[Chimera-users] colouring according to hydrophobicity

Elaine Meng meng at cgl.ucsf.edu
Thu Nov 28 08:26:17 PST 2013

Hi Dieter,
Yes, both can be done!

(1) In the case of hydrophobicity, in Chimera this is not treated as a "potential" that varies in space, but a simple lookup where the Kyte-Doolittle hydrophobicity value for each amino acid type is mapped to coloring of the atoms (and/or ribbons and/or molecular surface) of that amino acid. You can also use other scales besides Kyte-Doolittle hydrophobicity with a little more effort, but the Kyte-Doolittle one is built in as the Chimera residue attribute "kdHydrophobicity".  With coloring by atom or residue attribute, you can first color the atoms (Tools... Structure Analysis... Render by Attribute or command "rangecolor"), then color the volume isosurface to match the closest atoms with Color Zone (Tools... Volume Data... Color Zone).


(2) In the case of charge distribution, you could literally color the atoms by their partial charge values (atom attribute "charge") after using Add Charge in Chimera and then proceed as outlined above, but probably instead you mean to color by the electrostatic potential (ESP).  If so, you would first calculate an ESP map from the atomic structure and then directly color the volume isosurface by the map with Electrostatic Surface Coloring (Tools... Surface/Binding Analysis... Electrostatic Surface Coloring).

There are multiple possibilities for how to generate the ESP map: 
(2a) outside of Chimera with Poisson-Boltzmann solver: DelPhi, APBS, or UHBD
(2b) in Chimera using Coulombic Surface Coloring or command "coulombic" with option to calculate grid turned on; the grid is the ESP map. The GUI but not the command requires you to first display the molecular surface (which of course could be hidden later).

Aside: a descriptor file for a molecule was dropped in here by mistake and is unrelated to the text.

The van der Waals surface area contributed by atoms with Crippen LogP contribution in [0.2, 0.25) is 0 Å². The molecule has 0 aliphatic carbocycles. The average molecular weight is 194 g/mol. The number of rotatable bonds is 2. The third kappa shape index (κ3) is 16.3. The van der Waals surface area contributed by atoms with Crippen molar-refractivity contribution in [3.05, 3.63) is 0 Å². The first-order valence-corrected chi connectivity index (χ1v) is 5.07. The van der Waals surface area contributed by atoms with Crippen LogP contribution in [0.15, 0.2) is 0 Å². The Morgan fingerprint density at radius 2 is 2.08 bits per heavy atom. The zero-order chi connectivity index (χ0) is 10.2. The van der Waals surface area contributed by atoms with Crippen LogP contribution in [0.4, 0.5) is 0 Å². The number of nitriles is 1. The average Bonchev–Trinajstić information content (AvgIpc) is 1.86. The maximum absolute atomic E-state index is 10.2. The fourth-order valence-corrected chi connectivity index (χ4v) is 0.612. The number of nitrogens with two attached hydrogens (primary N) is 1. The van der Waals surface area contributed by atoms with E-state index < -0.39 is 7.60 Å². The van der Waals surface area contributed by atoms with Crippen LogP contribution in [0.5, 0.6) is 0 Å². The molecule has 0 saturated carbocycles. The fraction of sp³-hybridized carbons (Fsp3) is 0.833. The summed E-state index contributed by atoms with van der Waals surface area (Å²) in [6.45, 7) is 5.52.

(2c) in Chimera using interface to APBS (you would probably first use the Chimera interface to PDB2PQR, and then use the result from that as the input to APBS)


Also see this image tutorial. Although it's about coloring the molecular surface rather than a volume isosurface, there are examples of hydrophobicity, Coulombic ESP, and Poisson-Boltzmann ESP coloring:

I hope this helps,
Elaine C. Meng, Ph.D.                       
UCSF Computer Graphics Lab (Chimera team) and Babbitt Lab
Department of Pharmaceutical Chemistry
University of California, San Francisco

On Nov 28, 2013, at 6:37 AM, Dieter Blaas wrote:

> Hi,
>    I am wondering whether there is any (easy) way of colouring a volume (e.g. an MRC file made from a pdb file and filtered to say, 10 A with e.g. xmipp)  according to hydrophobicity (using the values derived from the amino acid residues in the pdb file)? I am aware of the way to colour the van der Waals surface but the resolution is somewhat too high not allowing to get a more general view, for example whether the molecule is more hydrophobic on one side than on another side. The same question applies to the charge distribution....
> Thanks, Dieter

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